Keep in mind those packages worked for me and again I'm running Mint 9 Isadora 32-bit. So you may not get the same results. It's possible for something to, well, go wrong or maybe break something in the Gnome instillation as "shane" pointed out.


Linux CLI (Command Line Interface) Part 1

Hello everyone. For now I am just going to talk about the basics. This will be some basic commands you will find yourself using regularly. The CLI (Command Line Interface) is VERY powerful and should be leveraged. If you don't use it, well then it's time to make a change. =)

Ok the commands I will be covering are:
ls, cd, cp, mv, rm, rmdir, unzip, zip, clear, and the use of the &.

NOTE: Keep in mine "everything" in the command like "IS" case sensitive. So if a file or folder is capital, you must do the same when using commands.

ls: List directory

"ls" is like dir in windows it shows you the contents of a directory. Can you use dir ? Yes you can but it won't give you as much detail. "ls" has extra parameters that give you more detailed results (almost all programs do) but we wont get into that right now.

cd: Change Directory "cd [directory path]"

"cd" allows you to change from one directoy to another. Keep in mind that in Windows you change directories with a \ "backslash". Linux is not the same, we use a / "forwardslash" here, so be sure to keep that in mind. If you are changing to a directory that is already in your current location you don't need a / in front of the directory name. You only need to include it if you are coming from the root directory. (aka the beginning of the file system, not the root directory as in /root) Kind of like starting at C: in windows. You start there and then move to Documents and Settings or Windows directories.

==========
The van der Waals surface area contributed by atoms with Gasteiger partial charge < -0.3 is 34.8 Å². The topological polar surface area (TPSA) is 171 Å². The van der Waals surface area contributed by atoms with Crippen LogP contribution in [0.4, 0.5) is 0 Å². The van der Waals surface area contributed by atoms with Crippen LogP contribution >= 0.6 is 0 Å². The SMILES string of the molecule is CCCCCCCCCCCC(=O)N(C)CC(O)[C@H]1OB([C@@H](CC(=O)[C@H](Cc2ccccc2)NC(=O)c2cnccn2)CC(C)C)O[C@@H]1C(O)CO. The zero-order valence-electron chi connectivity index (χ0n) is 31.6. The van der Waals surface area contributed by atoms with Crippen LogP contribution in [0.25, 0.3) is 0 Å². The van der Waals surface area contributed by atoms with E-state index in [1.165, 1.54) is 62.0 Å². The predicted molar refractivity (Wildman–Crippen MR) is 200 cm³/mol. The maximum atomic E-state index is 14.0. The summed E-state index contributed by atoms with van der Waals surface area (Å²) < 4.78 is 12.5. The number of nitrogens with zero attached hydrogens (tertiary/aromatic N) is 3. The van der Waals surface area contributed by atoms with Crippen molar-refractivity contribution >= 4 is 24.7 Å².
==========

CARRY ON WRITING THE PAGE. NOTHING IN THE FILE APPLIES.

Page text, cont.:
mv: Move "mv [file or folder] [destination location]"

"mv" allows you to move files and directories to other locations. In order to use it you have to include the source file/folder and then the destination location. So say you wanted to move your family.jpg picture file from your "Home" directory to your "Picture" directory. To use the mv command it would look like this, "mv family.jpg Pictures/". So "family.jpg" being the file name and "Pictures/" being the destination. Notice there is no / before the "Picture" Directory and no path before the file name. That is because you are already in the location of both the file and directory.